« AnteriorContinuar »
was destroyed, notwithstanding the earnest efforts of the great body of the citizens to discountenance and repress them. The effigy of Oliver, the proposed distributer of stamps, was publicly gibbeted in the streets of the town, on an elm-tree, afterwards known as “Liberty Tree." His office was torn down, his house mobbed, and great injury done to his furniture. He was compelled to decline the appointment, and forced, some time after, to repeat the pledge publicly at the foot of the tree. The rabble, soon after, broke into and plundered the houses of the collector of the Customs, and Governor Hutchinson, the latter of which was destroyed, a large sum of money purloined or destroyed, and much costly property, and many valuable papers lost. The people met, and took energetic measures to detect the perpetrators of these outrages offering large rewards for their apprehension.
Later in the same month, a Gazette extraordinary was published in the town of Providence, Rhode Island, with the motto, in large letters, “ Vox Populi, Vox Dei”-and an inscription beneath,—"Where the spirit of the Lord is, there is liberty. St. Paul.” Riots followed-effigies of the stamp collectors, and those who favored Britain, were hung and burnt-and in Newport the house of one of them destroyed,
in the popular fury. In New-York, the act was contemptui ously cried about the streets, as “The folly of England, and
the ruin of America.” The house of Lieutenant Governor Colden was beset, his stable broken open, his carriage seized, an effigy put in it, and paraded through the streets—and the whole burnt together at the doors of the Government House. The stamp distributor resigned, and the stamp papers were seized and destroyed.
When the vessels carrying the stamp paper approached Philadelphia, the vessels in the harbor hoisted flags at half mast, and the bells were muffled and tolled, as for a public calamity. The people exacted a pledge from the stamp distributer, not to execute his office. The stamp distributor in Maryland, fled from the demands of the people to NewYork, and thence to Long Island, but was followed up perseeringly, and forced to make his renunciation under oath before a magistrate. In Connecticut and New Hampshire, the stamp officers also resigned; and everywhere, except in, South Carolina, the governors of the provinces were compelled to acquiesce in the necessity of the case, and for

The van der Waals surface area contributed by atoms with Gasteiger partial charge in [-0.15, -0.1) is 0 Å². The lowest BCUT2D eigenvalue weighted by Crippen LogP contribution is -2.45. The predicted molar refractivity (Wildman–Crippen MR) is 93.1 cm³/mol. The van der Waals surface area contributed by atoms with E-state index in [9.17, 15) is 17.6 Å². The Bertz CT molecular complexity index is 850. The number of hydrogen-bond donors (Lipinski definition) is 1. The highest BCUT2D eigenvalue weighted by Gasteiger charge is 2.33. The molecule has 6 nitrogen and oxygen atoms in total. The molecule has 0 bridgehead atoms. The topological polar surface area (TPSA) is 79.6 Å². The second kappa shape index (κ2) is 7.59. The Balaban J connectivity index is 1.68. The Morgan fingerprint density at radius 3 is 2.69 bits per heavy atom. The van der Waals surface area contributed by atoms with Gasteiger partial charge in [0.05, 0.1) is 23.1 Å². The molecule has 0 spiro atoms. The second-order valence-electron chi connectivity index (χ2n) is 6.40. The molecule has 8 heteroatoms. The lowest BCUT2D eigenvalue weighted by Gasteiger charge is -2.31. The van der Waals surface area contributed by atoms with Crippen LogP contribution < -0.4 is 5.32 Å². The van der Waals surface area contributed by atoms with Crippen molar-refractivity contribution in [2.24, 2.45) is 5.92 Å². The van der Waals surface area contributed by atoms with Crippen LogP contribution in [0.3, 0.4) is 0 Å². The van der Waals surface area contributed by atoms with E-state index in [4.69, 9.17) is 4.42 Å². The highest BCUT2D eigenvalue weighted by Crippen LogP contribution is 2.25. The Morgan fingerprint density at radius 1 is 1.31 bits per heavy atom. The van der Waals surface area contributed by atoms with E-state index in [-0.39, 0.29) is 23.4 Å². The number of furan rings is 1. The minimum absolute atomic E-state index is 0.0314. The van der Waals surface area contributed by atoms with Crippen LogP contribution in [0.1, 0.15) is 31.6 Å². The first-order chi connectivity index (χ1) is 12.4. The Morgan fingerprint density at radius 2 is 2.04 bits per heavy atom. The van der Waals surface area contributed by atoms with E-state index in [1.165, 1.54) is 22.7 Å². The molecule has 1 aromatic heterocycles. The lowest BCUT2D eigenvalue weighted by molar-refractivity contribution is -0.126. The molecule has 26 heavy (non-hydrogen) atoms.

bore insisting upon the law. From Massachusetts to Geore gia, the measures of the people thus determined and excited, made the enforcement of the stamp act totally impracticable, before it went legally into operation. A person high in office in New York, wrote home to England in November of that year: “Depend upon it, they (the Americans) will suffer no man to execute any law to raise internal taxes, unimposed by their own assemblies. None of the distributors durst act; and that man's heart must be fortified with ten. fold steel, who ventures to approve the doctrine, that parliament has a right to give away the estates of the colonists, without their consent.”'